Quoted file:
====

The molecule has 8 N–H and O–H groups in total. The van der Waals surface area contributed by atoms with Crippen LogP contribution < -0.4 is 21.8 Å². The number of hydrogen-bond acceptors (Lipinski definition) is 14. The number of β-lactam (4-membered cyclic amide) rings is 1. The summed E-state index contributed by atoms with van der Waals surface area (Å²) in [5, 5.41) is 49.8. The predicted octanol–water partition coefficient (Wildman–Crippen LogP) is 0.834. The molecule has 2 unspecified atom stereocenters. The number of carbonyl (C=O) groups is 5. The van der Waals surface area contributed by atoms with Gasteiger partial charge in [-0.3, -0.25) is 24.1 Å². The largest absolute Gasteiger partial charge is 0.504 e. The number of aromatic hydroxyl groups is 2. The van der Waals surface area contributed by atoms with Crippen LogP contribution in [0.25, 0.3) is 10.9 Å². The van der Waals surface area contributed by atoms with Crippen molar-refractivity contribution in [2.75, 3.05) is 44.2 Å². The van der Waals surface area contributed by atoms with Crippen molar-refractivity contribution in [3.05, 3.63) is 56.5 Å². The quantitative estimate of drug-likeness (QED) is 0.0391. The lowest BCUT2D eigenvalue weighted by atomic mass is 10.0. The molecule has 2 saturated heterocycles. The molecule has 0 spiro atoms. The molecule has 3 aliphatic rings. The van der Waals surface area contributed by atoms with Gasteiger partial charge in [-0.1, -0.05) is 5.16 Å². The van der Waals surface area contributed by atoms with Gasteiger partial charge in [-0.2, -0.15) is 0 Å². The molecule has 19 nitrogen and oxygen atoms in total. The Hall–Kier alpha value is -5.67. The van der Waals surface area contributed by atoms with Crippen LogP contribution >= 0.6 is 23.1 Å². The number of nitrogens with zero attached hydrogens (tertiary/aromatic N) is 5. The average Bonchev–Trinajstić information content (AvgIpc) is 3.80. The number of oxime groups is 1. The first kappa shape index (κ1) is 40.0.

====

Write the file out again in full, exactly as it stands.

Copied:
The molecule has 8 N–H and O–H groups in total. The van der Waals surface area contributed by atoms with Crippen LogP contribution < -0.4 is 21.8 Å². The number of hydrogen-bond acceptors (Lipinski definition) is 14. The number of β-lactam (4-membered cyclic amide) rings is 1. The summed E-state index contributed by atoms with van der Waals surface area (Å²) in [5, 5.41) is 49.8. The predicted octanol–water partition coefficient (Wildman–Crippen LogP) is 0.834. The molecule has 2 unspecified atom stereocenters. The number of carbonyl (C=O) groups is 5. The van der Waals surface area contributed by atoms with Gasteiger partial charge in [-0.3, -0.25) is 24.1 Å². The largest absolute Gasteiger partial charge is 0.504 e. The number of aromatic hydroxyl groups is 2. The van der Waals surface area contributed by atoms with Crippen LogP contribution in [0.25, 0.3) is 10.9 Å². The van der Waals surface area contributed by atoms with Crippen molar-refractivity contribution in [2.75, 3.05) is 44.2 Å². The van der Waals surface area contributed by atoms with Crippen molar-refractivity contribution in [3.05, 3.63) is 56.5 Å². The quantitative estimate of drug-likeness (QED) is 0.0391. The lowest BCUT2D eigenvalue weighted by atomic mass is 10.0. The molecule has 2 saturated heterocycles. The molecule has 0 spiro atoms. The molecule has 3 aliphatic rings. The van der Waals surface area contributed by atoms with Gasteiger partial charge in [-0.1, -0.05) is 5.16 Å². The van der Waals surface area contributed by atoms with Gasteiger partial charge in [-0.2, -0.15) is 0 Å². The molecule has 19 nitrogen and oxygen atoms in total. The Hall–Kier alpha value is -5.67. The van der Waals surface area contributed by atoms with Crippen LogP contribution >= 0.6 is 23.1 Å². The number of nitrogens with zero attached hydrogens (tertiary/aromatic N) is 5. The average Bonchev–Trinajstić information content (AvgIpc) is 3.80. The number of oxime groups is 1. The first kappa shape index (κ1) is 40.0.